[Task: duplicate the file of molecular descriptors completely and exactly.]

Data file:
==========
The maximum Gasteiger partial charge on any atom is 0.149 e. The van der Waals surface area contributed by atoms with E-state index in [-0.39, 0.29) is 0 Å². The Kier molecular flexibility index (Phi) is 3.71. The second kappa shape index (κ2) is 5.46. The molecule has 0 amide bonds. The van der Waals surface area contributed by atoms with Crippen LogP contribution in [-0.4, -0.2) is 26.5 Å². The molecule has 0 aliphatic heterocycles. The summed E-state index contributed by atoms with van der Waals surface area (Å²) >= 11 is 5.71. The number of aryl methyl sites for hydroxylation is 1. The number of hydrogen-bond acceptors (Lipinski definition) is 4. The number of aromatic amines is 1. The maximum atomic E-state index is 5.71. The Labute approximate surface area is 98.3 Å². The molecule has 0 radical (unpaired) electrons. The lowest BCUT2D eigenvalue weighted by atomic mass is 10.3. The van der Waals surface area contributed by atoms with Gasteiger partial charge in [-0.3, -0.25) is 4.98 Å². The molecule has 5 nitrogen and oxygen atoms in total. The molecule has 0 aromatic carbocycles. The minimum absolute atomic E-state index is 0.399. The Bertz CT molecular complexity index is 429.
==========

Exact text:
The maximum Gasteiger partial charge on any atom is 0.149 e. The van der Waals surface area contributed by atoms with E-state index in [-0.39, 0.29) is 0 Å². The Kier molecular flexibility index (Phi) is 3.71. The second kappa shape index (κ2) is 5.46. The molecule has 0 amide bonds. The van der Waals surface area contributed by atoms with Crippen LogP contribution in [-0.4, -0.2) is 26.5 Å². The molecule has 0 aliphatic heterocycles. The summed E-state index contributed by atoms with van der Waals surface area (Å²) >= 11 is 5.71. The number of aryl methyl sites for hydroxylation is 1. The number of hydrogen-bond acceptors (Lipinski definition) is 4. The number of aromatic amines is 1. The maximum atomic E-state index is 5.71. The Labute approximate surface area is 98.3 Å². The molecule has 0 radical (unpaired) electrons. The lowest BCUT2D eigenvalue weighted by atomic mass is 10.3. The van der Waals surface area contributed by atoms with Gasteiger partial charge in [-0.3, -0.25) is 4.98 Å². The molecule has 5 nitrogen and oxygen atoms in total. The molecule has 0 aromatic carbocycles. The minimum absolute atomic E-state index is 0.399. The Bertz CT molecular complexity index is 429.